In December 2010, we announced the termination of the Protect II study based on a futility determination at the planned interim analysis regarding the primary endpoint, which we view as likely to have resulted from how rotational athorectomy was used in the study. In April 2011, we announced the final results from the Protect II study, including those patients enrolled following the initiation of the interim analysis, which showed a statistically significant 21% reduction in major adverse events compared to the intra aortic balloon at 90 days per protocol.
(Id. ¶ 126). The Form 10–Q included a paragraph identical to that in the August 2011 filing concerning the company's policy “to refrain from statements that could be considered off-label promotion” and its belief that issues with the FDA were resolved. (Id. ¶ 128). It also contained essentially identical statements concerning the reason for the increase in total revenue. (Id. ¶ 130).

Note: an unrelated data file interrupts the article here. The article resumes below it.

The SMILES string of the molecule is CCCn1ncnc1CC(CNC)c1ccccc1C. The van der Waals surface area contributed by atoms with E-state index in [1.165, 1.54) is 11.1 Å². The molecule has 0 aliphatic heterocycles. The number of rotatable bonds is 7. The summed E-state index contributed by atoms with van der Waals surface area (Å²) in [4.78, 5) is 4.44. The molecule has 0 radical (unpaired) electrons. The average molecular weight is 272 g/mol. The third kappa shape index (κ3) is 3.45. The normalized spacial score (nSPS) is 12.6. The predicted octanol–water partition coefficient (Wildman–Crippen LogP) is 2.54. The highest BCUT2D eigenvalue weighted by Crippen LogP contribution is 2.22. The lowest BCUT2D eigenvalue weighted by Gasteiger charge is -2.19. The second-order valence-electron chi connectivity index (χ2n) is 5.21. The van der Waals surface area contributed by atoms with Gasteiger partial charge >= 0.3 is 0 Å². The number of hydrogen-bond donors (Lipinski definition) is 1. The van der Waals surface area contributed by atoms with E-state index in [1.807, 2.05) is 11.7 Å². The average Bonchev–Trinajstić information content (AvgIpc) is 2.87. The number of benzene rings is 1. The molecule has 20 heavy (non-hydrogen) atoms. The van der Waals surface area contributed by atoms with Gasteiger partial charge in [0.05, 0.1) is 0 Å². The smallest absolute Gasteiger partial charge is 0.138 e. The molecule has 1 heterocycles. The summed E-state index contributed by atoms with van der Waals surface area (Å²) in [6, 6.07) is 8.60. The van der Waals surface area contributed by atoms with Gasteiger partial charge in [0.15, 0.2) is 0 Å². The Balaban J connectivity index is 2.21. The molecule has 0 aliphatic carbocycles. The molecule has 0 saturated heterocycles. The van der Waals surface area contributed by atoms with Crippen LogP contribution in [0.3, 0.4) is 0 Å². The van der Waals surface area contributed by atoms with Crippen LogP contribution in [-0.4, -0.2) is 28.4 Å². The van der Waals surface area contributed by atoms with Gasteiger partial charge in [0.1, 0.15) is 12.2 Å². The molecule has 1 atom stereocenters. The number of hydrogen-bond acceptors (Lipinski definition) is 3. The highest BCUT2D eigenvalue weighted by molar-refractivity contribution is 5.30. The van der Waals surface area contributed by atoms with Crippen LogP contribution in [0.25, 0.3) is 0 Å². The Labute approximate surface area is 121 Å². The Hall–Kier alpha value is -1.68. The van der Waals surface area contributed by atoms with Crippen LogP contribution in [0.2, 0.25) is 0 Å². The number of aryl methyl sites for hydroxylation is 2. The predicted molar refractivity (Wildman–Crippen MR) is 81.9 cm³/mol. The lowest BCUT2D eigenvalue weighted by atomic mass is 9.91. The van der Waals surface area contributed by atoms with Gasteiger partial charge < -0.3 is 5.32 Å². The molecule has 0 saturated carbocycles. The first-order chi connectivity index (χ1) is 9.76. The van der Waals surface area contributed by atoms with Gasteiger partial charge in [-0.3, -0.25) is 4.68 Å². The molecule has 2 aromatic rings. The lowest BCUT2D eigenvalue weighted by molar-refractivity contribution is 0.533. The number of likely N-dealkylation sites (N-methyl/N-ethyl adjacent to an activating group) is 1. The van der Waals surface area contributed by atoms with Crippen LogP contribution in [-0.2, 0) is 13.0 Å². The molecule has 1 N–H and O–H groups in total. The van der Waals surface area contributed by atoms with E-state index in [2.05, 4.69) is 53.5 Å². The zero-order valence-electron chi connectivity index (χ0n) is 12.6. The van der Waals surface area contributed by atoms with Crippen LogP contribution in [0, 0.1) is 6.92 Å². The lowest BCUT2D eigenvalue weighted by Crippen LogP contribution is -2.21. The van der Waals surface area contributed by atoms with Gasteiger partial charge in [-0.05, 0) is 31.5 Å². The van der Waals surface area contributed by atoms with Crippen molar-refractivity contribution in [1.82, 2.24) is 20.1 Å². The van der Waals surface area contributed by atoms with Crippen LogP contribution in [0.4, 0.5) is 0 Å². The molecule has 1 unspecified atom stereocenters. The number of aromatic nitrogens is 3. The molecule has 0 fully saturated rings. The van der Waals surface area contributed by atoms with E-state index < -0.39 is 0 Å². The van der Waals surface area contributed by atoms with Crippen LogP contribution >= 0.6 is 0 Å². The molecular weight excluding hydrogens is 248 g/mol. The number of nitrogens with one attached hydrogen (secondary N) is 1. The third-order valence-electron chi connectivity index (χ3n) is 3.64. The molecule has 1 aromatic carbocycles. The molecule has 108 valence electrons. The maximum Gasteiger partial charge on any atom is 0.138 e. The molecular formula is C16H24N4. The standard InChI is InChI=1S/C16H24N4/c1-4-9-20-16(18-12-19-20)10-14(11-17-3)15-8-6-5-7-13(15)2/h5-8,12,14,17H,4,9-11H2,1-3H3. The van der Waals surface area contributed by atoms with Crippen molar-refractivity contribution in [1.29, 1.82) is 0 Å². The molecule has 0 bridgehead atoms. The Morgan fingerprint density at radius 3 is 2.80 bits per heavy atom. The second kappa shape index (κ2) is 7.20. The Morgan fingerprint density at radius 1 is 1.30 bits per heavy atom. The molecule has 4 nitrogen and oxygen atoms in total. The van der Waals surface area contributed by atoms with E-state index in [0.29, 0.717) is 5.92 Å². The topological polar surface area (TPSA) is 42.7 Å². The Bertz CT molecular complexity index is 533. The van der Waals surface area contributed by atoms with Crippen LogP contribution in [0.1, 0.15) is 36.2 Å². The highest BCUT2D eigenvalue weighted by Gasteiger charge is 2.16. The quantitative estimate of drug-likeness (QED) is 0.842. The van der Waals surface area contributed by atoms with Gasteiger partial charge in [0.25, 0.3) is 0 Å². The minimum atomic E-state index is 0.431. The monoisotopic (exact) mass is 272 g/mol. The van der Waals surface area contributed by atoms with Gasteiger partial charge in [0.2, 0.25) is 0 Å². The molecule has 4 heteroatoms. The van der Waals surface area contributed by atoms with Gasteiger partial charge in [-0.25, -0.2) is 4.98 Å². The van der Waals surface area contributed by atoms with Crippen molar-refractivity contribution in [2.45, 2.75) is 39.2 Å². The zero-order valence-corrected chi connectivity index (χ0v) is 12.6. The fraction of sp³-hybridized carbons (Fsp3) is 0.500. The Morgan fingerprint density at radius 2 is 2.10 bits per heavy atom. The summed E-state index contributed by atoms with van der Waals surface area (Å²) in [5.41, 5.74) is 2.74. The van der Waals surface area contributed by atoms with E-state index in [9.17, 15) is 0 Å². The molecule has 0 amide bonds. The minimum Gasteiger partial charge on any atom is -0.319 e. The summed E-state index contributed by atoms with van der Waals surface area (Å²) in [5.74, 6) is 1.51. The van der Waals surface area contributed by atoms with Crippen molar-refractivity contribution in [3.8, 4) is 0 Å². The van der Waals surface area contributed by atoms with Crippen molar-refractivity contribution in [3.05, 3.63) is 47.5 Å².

7. The February 2012 Press Release and Conference Call
On February 3, 2012, Abiomed issued a press release reporting revenue and growth in the third quarter of 2012. (Id. ¶¶ 133, 135). In addition, the release stated that Protect II clinical analyses “demonstrated that patients undergoing extensive revascularization showed the most clinical benefit in the Impella arm to 90 days.” (Id. ¶ 133).
In a conference call that same day, Minogue said the following:
In PROTECT II, the economic study revealed that the Impella patients had lower hospital charges at 90 days, driven by 47% reduction in repeat revascularization and 67% lower charges per readmission as compared to the intra-aortic balloon pump.
(Id. ¶ 137). Again, Minogue and Bowen commented about the revenue growth, but did not discuss off-label marketing or any FDA scrutiny. (Id. ¶ 141).
The February 7, 2012 episode of the CNBC television program Mad Money broadcast an interview with Minogue. During the interview, Minogue referred to positive results of the Protect II study, mentioned off-label uses, and compared the Impella 2.5 to the IABP. (Id. ¶¶ 81, 142; see Ward Decl., Ex. 12).
Abiomed's February 2012 Form 10–Q included a paragraph, identical to its earlier filings, concerning off-label promotion, cooperation with the FDA, and the company's belief that matters with the FDA had been resolved. (Compl. ¶ 144). It also contained identical statements concerning the reason for the increase in total revenue. (Id. ¶ 146).